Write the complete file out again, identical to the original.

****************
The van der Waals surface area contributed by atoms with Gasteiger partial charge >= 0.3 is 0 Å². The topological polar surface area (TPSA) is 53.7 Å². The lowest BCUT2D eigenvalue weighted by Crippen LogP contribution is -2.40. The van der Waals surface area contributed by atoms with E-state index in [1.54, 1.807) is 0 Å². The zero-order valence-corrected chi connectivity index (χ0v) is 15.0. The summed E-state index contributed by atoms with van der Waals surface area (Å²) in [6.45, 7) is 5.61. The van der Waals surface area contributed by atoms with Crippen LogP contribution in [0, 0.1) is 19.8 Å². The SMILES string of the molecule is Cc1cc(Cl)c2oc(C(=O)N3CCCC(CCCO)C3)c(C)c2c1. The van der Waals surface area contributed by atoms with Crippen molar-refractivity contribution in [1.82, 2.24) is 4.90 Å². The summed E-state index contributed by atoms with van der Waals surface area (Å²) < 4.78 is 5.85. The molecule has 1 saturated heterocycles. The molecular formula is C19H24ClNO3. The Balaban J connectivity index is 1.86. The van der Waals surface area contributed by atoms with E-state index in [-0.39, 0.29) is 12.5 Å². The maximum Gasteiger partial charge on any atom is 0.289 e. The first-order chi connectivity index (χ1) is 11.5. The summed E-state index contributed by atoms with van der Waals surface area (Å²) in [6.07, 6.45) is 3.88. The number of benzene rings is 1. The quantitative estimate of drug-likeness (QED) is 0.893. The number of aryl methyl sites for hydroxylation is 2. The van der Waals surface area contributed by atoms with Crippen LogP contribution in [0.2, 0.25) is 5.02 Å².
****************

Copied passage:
The van der Waals surface area contributed by atoms with Gasteiger partial charge >= 0.3 is 0 Å². The topological polar surface area (TPSA) is 53.7 Å². The lowest BCUT2D eigenvalue weighted by Crippen LogP contribution is -2.40. The van der Waals surface area contributed by atoms with E-state index in [1.54, 1.807) is 0 Å². The zero-order valence-corrected chi connectivity index (χ0v) is 15.0. The summed E-state index contributed by atoms with van der Waals surface area (Å²) in [6.45, 7) is 5.61. The van der Waals surface area contributed by atoms with Crippen LogP contribution in [0, 0.1) is 19.8 Å². The SMILES string of the molecule is Cc1cc(Cl)c2oc(C(=O)N3CCCC(CCCO)C3)c(C)c2c1. The van der Waals surface area contributed by atoms with Crippen molar-refractivity contribution in [1.82, 2.24) is 4.90 Å². The summed E-state index contributed by atoms with van der Waals surface area (Å²) < 4.78 is 5.85. The molecule has 1 saturated heterocycles. The molecular formula is C19H24ClNO3. The Balaban J connectivity index is 1.86. The van der Waals surface area contributed by atoms with E-state index in [-0.39, 0.29) is 12.5 Å². The maximum Gasteiger partial charge on any atom is 0.289 e. The first-order chi connectivity index (χ1) is 11.5. The summed E-state index contributed by atoms with van der Waals surface area (Å²) in [6.07, 6.45) is 3.88. The number of benzene rings is 1. The quantitative estimate of drug-likeness (QED) is 0.893. The number of aryl methyl sites for hydroxylation is 2. The van der Waals surface area contributed by atoms with Crippen LogP contribution in [0.2, 0.25) is 5.02 Å².